Capital punishment in Michigan
Capital punishment has been illegal in the U.S. State of Michigan since 1846, making Michigan's death penalty history unusual in contrast to other States. Michigan was the first English-speaking government in the world to abolish totally the death penalty for ordinary crimes. The Michigan State Legislature voted to do so on May 18, 1846, and this has remained in law since. Although the death penalty was retained on the books for treason until 1963, Michigan has not executed any person since statehood.
With one exception, all executions in areas which are now part of the State of Michigan were performed before the state was admitted to the Union. Michigan became the 26th State on January 26, 1837.
Approximately a dozen people are known to have been executed from 1683 to 1836, although before 1783 the area of the state was outside U.S. jurisdiction (French, then British) and it was under de facto British jurisdiction until 1796. In this early period, there were a number of cases where persons who had committed a capital crime in Detroit were transported to Montreal for trial and execution.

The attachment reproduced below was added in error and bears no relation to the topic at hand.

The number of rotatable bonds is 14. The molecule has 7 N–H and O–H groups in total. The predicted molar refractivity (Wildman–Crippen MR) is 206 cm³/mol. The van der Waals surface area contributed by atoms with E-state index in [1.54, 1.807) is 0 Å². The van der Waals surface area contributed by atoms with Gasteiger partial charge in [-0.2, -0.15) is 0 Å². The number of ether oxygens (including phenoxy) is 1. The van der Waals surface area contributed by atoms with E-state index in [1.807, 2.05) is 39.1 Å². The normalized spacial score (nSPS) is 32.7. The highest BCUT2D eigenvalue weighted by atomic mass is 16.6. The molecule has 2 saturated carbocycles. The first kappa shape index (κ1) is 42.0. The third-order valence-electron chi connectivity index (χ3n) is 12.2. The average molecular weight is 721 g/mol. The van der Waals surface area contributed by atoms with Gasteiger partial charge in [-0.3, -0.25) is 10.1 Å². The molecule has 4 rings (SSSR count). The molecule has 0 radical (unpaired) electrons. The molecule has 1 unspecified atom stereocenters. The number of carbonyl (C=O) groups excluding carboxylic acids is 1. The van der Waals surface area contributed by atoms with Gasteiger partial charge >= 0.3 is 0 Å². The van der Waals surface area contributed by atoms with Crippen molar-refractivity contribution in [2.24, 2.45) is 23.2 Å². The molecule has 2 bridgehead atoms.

The first person known to be executed in Michigan was a Native American named Folle-Avoine. The first person executed under U.S. jurisdiction was another Native American named Buhnah. Two females were put to death in Michigan - an unnamed slave (owned by a man named Clapham) in 1763, and an African American named Ann Wyley in 1777. By race, seven of 15 were Native Americans, another seven white and only one black.
Although Michigan had abolished the death penalty, one execution took place after Michigan's statehood, when Anthony Chebatoris was hanged in Milan in 1938, for a murder he had committed while robbing a bank in Midland. This was a federal execution, outside of the state's jurisdiction, and the last execution to be performed in Michigan.
The death penalty has been constitutionally prohibited in Michigan since the 1963 constitution became effective in 1964.
The legal method of executions in Michigan was hanging, although two people were executed by shooting, one was bludgeoned and the method of one more execution remains unknown.